>The AP-Dow Jones News Service ("S. KOREA ASST. MINISTER SAYS
>KOREA TO KEEP IMF AID TERMS," Seoul, 12/10/97) reported that ROK
>assistant minister of Finance and Economy Chung Duk-koo said
>Wednesday that the ROK government will abide by promises it made
>to receive a US$57-billion bailout package from the International
>Monetary Fund (IMF).  Chung stated, ''There is no doubt that the
>implementation of the terms with IMF is the only tool to mend the
>country's foreign currency crisis."  Regarding remarks by leading
>presidential candidates Kim Dae-jung and Lee Hoi-chang that they
>would try to re-negotiate the terms of IMF aid, Chung said, "It
>is proper to view remarks by some presidential candidates for
>possible renegotiating with IMF as moves designed to soothe
>public sentiment, thus to win more votes."
>II.  Republic of Korea
>1.  DPRK-ROK Relations
>The DPRK on Tuesday said it will not allow ROK workers in the
>Shinpo-Kumho area to cast absentee votes for the 15th
>presidential election, terming it an intolerable infringement of
>the DPRK's sovereign rights and a political provocation.  It said
>the ROK should not play the presidential election game in the
>DPRK's own territory.  The DPRK warned that it would take
>concrete action against the ROK's move, which it termed a
>violation of the agreement between the DPRK and the Korea
>Peninsula Energy Development Organization (KEDO).  (Korea Times,
>2.  Light-Water Reactor Project
>Desaix Anderson, the new KEDO chief, said in New York that he
>believed that the light-water nuclear reactor project would go
>ahead despite the ROK's financial problems.  Officials at the ROK
>Office of the Light-Water Nuclear Reactors Project also denied
>rumors that the IMF bailout will affect the project. Chang Sun-
>sop, chief of the office, said, "The cost of the reactors will
>peak after 2000, when crucial components for the reactors will
>start to be built.  Till then, we will not need much money."
>3.  Allegations of DPRK Abductions
>ROK intelligence officials on Tuesday presented evidence on the
>case of two students missing for 20 years which pointed to their
>abduction by DPRK agents and showed that they are still alive in
>the DPRK.  Officials identified the two as high school students
>Lee Min-gyo, then 17,and Choi Sung-min, then 18, who mysteriously
>disappeared while vacationing on an island in South Cholla
>Province in August 1977.  The Agency for National Security
>Planning (NSP) said it has confirmed that the two students were
>abducted by DPRK agents and are now being forced to work for a
>spy organization.  Agency officials said they substantiated the
>kidnapping by questioning detained DPRK agents and other
>defectors.  The agency disclosed a similar case November 20,
>saying three high school students reported missing in 1978 were
>confirmed to have been forcefully removed to the DPRK by agents.
>4.  ROK Aid to DPRK
>Having already sent 100,000 tons of grain aid to the DPRK, the
>ROK Korean National Red Cross (KNRC) has proposed another round
>of talks with the DPRK Red Cross for December 22 in Beijing to
>discuss additional aid.  Officials at KNRC said that they have
>already procured the money, mostly from donations from the civil
>sector.  The KNRC recently said it will provide winter clothes
>and medicine, mostly for children, in addition to food.  The
>leading civic organization for DPRK aid, the Korean Sharing
>Movement, has already stockpiled clothes to be sent to the DPRK.
>The government is also expected to positively respond to appeals
>by the World Food Program (WFP) for aid to the DPRK.  The WFP is
>likely to ask for 800,000 tons of food aid to the DPRK.  "We have
>given food through international relief organizations on a
>humanitarian basis.  We will maintain that line of policy," said
>Kim Hyung-ki, ROK assistant minister for unification policy
>planning at the Ministry of National Unification.  (Korea Herald,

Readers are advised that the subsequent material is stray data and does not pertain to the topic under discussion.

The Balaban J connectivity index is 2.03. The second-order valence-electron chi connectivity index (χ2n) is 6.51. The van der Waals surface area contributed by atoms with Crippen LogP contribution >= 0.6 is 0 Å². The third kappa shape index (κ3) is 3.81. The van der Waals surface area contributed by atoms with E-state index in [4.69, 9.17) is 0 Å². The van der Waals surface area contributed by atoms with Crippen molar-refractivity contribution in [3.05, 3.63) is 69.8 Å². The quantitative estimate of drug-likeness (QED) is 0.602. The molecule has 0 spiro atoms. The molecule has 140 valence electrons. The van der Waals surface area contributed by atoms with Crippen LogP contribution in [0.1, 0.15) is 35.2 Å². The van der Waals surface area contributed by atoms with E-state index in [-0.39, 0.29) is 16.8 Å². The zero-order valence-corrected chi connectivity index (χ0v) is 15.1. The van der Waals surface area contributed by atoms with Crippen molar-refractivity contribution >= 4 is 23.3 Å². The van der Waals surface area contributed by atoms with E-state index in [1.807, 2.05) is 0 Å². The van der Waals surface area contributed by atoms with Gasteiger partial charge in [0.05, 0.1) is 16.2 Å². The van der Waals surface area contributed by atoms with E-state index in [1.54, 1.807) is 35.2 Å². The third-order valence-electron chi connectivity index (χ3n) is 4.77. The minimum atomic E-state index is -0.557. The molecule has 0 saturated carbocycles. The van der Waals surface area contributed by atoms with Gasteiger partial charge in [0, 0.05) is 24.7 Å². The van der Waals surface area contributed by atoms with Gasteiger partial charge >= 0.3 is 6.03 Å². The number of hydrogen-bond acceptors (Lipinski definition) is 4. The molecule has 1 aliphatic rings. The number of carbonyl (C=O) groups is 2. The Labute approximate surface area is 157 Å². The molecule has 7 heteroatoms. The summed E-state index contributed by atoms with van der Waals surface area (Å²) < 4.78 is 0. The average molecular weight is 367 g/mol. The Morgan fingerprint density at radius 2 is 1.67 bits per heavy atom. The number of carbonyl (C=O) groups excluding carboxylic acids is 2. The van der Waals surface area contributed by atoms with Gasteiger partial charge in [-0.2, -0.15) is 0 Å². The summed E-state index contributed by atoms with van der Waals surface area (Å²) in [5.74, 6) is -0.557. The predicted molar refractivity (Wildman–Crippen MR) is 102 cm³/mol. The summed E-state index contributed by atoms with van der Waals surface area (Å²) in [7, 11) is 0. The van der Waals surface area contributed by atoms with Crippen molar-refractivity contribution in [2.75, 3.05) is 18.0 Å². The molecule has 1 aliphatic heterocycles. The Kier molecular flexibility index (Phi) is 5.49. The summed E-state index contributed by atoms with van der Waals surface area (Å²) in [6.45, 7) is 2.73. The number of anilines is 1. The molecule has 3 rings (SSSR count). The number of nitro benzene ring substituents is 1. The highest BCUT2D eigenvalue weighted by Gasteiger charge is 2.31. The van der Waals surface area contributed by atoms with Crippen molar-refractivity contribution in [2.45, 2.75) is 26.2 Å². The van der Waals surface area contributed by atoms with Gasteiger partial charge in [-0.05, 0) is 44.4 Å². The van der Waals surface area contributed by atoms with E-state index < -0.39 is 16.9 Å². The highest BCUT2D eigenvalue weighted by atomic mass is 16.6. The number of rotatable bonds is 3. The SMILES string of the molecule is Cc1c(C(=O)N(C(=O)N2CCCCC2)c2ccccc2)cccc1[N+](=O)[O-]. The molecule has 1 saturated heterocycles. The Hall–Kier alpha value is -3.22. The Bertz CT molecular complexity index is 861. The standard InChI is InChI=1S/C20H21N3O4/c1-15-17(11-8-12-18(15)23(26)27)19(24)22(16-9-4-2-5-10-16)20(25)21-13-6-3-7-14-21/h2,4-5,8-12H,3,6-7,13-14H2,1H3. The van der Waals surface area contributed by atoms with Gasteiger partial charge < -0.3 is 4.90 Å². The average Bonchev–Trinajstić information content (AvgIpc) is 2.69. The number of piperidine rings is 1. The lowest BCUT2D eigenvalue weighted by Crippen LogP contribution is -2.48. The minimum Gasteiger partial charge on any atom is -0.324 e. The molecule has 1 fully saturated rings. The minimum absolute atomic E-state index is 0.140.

>IN NORTH," 12/10/97)
>III.  Announcements
>1.  Appeal for DPRK Food Aid
>The Internet Appeal for North Korean Flood Victims announced in a
>press release on December 9 that the US Treasury Department
>reversed an earlier decision to block an account in a Washington
>bank that had received donations to purchase food and drugs for
>DPRK flood victims.  The Treasury Department ruled that a bank
>account may now be opened and transactions allowed if the
>activities utilizing such funds meet the US Commerce Department's
>definition of "goods to meet basic human needs" and are purchased
>in third countries.  Bernard Krisher, chairman of the Appeal,
>stated, "As the Internet Appeal's donations are confined to the
>purchase of rice, corn, drugs, and medical supplies in third
>countries which are then shipped to North Korea and distributed
>by me or members of my family, these activities are in conformity
>with both the U.S. Treasury's and Commerce Department's
>regulations and should encourage more Americans to freely send
>their checks to the 'North Korean Flood Appeal' without any
>concern they may be violating U.S. regulations."  Krisher is
>issuing a renewed appeal for donations this week on the
>organization's Home Page:
>The NAPSNet Daily Report aims to serve as a forum for dialogue
>and exchange among peace and security specialists.
>We invite you to reply to today's report, and we welcome
>commentary or papers for distribution to the network.
>Send news items, discussion contributions, or other comments to:
>To join the network and receive the Daily Report by email, visit:
>or send the line "subscribe napsnetlist" from the subscribing
>email account to:
>A text version of the most recent Daily Report may be obtained
>by sending an email message in any form to:
>Other recent hypertext-version Daily Reports may be found at:
>Text versions of all previous Daily Reports may be accessed
>(using either web browsers or ftp software) at:
>For descriptions of the world wide web sites used to gather
>information for this report, or for more information on web
>sites with related information, see the NAPSNet resources list:
>Conventions for readers and a list of acronyms and
>abbreviations are available to all recipients upon request.
>Produced by the Nautilus Institute.
>     Wade L. Huntley:
>     Berkeley, California, United States
>     Timothy L. Savage:
>     Berkeley, California, United States
>     Choi Chung-moon:
>     Seoul, Republic of Korea
>     Shin Dong-bom:
>     Seoul, Republic of Korea
>     Hiroyasu Akutsu:
>     Tokyo, Japan
>     Peter Razvin:
>     Moscow, Russian Federation
>     Chunsi Wu:
>     Shanghai, People's Republic of China
>     Dingli Shen:
>     Shanghai, People's Republic of China